- The Washington Times - Friday, January 11, 2008

FBI wiretaps used in undercover investigations, including those aimed at deterring terrorist attacks and foreign intelligence threats, have been cut off by telephone companies because of the bureau’s repeated failure to pay its phone bills on time, a government audit said yesterday.

The Justice Department’s Office of Inspector General said a review of 990 telecommunication surveillance payments made by five FBI field divisions found that more than half of them were not made on time, and that late payments resulted in the phone lines established to deliver surveillance results to the FBI being disconnected.

Inspector General Glenn A. Fine said the disconnections resulted in “lost evidence, including an instance where delivery of intercept information required by a Foreign Intelligence Surveillance Act order was halted due to untimely payment.” FISA orders allow eavesdropping on suspected terrorists or spies.

FBI Assistant Director John Miller said the bureau is “confident” that ongoing efforts by the Justice Department to create a unified financial management system for all department agencies “will greatly strengthen oversight and controls” over existing financial programs, including funds used for telecommunications services.

“While there is widespread agreement that the current financial management system, first introduced in the 1980s, is inadequate, the FBI will not tolerate financial mismanagement, or worse, and is addressing the issues identified in the audit,” Mr. Miller said.

“Every effort is being made to either implement the recommendations or otherwise put in place corrective actions to ensure appropriate oversight,” he said.

The American Civil Liberties Union said Americans should be “extremely concerned when the FBI’s failure to pay its bills on time puts our national security at risk.”

“We’re down the constitutional rabbit hole when lack of payment, and not the lack of a warrant, prevents the FBI from wiretapping,” said Michael German, the ACLU’s national security policy counsel. “It seems the telecoms, who are claiming they were just being ‘good patriots’ when they allowed the government to spy on us without warrants, are more than willing to pull the plug on national security investigations when the government falls behind on its bills.”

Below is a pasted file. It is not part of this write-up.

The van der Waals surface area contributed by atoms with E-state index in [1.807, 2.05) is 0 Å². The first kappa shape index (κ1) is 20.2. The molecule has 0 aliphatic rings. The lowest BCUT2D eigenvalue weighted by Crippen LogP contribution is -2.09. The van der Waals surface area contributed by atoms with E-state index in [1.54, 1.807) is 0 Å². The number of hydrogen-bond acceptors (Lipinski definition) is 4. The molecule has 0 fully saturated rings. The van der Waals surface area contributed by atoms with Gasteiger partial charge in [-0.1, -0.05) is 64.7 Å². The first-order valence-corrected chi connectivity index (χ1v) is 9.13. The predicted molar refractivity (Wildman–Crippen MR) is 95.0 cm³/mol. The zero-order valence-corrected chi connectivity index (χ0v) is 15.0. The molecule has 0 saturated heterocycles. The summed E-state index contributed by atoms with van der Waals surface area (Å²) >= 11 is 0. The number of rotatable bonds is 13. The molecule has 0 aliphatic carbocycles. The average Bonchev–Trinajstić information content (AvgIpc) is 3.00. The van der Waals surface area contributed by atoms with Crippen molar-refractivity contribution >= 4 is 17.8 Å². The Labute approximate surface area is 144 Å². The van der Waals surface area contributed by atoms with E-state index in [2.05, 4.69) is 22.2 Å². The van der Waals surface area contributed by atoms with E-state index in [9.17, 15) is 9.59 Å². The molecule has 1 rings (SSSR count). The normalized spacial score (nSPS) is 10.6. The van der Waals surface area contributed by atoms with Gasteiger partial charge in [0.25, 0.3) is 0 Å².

Mr. Fine said the FBI lacks consistent procedures necessary to track the charges, instead using separate, ad hoc tracking mechanisms that have had “mixed results in paying bills on time.” He said one primary carrier sent a list to one of the audited field divisions detailing $66,000 in unpaid bills.

“The audit found that the FBI has not established sufficient guidance and consistent procedures necessary to track and pay telecommunication surveillance bills accurately and timely,” he said.

Mr. Fine noted that the lax oversight and poor supervision had allowed one agent to steal $25,000 in funds designated for undercover activities. The 87-page audit yesterday came as a result of a criminal investigation into the June 2006 theft.

The 2006 probe exposed what the Office of Inspector General called “weak controls” over the money.

Mr. Fine said the audit also showed that FBI field divisions did not consistently handle refunds from carriers for overpayments or payments for services that were not rendered.

He said FBI personnel told auditors that a field division can receive several refunds a month, depending on the surveillance activity requested.

In examining the personnel and activity security files of 35 field division employees who had access to the confidential funds, the audit also found that nearly half of them had personal financial problems, such as late loan payments and bankruptcies.

Five-year FBI background investigations may be helpful in identifying employees who have financial hardships or concerns, but Mr. Fine said the bureau has not “developed or implemented procedures that ensure employees with financial concerns are not placed in situations where they are responsible for approving and handling confidential case funds without enhanced supervision.”

“The FBI needs to develop and implement procedures that ensure employees with serious financial concerns do not regularly handle confidential case funds without additional oversight or safeguards,” he said.

A full audit was not released because it contains information the Office of Inspector General said was “too sensitive.” It was given only to the FBI, the Justice Department and congressional oversight committees.

The ACLU asked that the full report be released.

Of the 16 recommendations Mr. Fine’s office offered to improve the system, the FBI agreed to follow 11 of them but said the others “would be either unfeasible or too cost prohibitive.”

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